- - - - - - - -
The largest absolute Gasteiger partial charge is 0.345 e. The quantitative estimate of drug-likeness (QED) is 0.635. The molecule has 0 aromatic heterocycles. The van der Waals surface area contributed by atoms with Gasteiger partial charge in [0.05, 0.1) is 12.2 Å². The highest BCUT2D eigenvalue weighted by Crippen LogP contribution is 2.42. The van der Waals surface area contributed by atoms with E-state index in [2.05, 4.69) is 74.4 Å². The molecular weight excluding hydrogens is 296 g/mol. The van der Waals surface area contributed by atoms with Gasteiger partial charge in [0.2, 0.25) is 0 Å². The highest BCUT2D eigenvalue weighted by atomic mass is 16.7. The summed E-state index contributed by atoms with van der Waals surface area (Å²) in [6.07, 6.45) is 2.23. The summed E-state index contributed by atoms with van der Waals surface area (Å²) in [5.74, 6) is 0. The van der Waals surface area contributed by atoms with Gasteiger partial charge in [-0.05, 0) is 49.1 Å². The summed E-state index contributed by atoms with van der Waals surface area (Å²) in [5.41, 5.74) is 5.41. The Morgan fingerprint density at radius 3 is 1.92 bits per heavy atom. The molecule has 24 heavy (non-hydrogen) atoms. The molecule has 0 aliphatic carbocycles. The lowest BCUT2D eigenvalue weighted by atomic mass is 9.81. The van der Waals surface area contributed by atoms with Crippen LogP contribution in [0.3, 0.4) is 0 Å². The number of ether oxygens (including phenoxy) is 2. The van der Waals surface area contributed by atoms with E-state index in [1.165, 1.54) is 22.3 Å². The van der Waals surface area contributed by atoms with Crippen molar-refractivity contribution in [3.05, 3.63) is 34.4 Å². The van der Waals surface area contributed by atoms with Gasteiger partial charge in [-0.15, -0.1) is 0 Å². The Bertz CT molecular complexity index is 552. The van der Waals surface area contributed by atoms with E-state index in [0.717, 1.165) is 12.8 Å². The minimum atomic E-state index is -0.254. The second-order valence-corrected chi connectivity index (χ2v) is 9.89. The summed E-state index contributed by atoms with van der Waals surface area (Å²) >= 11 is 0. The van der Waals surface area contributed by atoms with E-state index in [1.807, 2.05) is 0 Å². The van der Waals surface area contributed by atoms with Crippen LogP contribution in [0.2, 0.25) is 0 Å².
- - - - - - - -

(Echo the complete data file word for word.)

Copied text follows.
The largest absolute Gasteiger partial charge is 0.345 e. The quantitative estimate of drug-likeness (QED) is 0.635. The molecule has 0 aromatic heterocycles. The van der Waals surface area contributed by atoms with Gasteiger partial charge in [0.05, 0.1) is 12.2 Å². The highest BCUT2D eigenvalue weighted by Crippen LogP contribution is 2.42. The van der Waals surface area contributed by atoms with E-state index in [2.05, 4.69) is 74.4 Å². The molecular weight excluding hydrogens is 296 g/mol. The van der Waals surface area contributed by atoms with Gasteiger partial charge in [0.2, 0.25) is 0 Å². The highest BCUT2D eigenvalue weighted by atomic mass is 16.7. The summed E-state index contributed by atoms with van der Waals surface area (Å²) in [6.07, 6.45) is 2.23. The summed E-state index contributed by atoms with van der Waals surface area (Å²) in [5.74, 6) is 0. The van der Waals surface area contributed by atoms with Gasteiger partial charge in [-0.05, 0) is 49.1 Å². The summed E-state index contributed by atoms with van der Waals surface area (Å²) in [5.41, 5.74) is 5.41. The Morgan fingerprint density at radius 3 is 1.92 bits per heavy atom. The molecule has 24 heavy (non-hydrogen) atoms. The molecule has 0 aliphatic carbocycles. The lowest BCUT2D eigenvalue weighted by atomic mass is 9.81. The van der Waals surface area contributed by atoms with Crippen LogP contribution in [0.3, 0.4) is 0 Å². The number of ether oxygens (including phenoxy) is 2. The van der Waals surface area contributed by atoms with E-state index in [1.165, 1.54) is 22.3 Å². The van der Waals surface area contributed by atoms with Crippen molar-refractivity contribution in [3.05, 3.63) is 34.4 Å². The van der Waals surface area contributed by atoms with Gasteiger partial charge in [-0.15, -0.1) is 0 Å². The Bertz CT molecular complexity index is 552. The van der Waals surface area contributed by atoms with E-state index in [0.717, 1.165) is 12.8 Å². The minimum atomic E-state index is -0.254. The second-order valence-corrected chi connectivity index (χ2v) is 9.89. The summed E-state index contributed by atoms with van der Waals surface area (Å²) >= 11 is 0. The van der Waals surface area contributed by atoms with E-state index in [1.807, 2.05) is 0 Å². The van der Waals surface area contributed by atoms with Crippen LogP contribution in [0.2, 0.25) is 0 Å².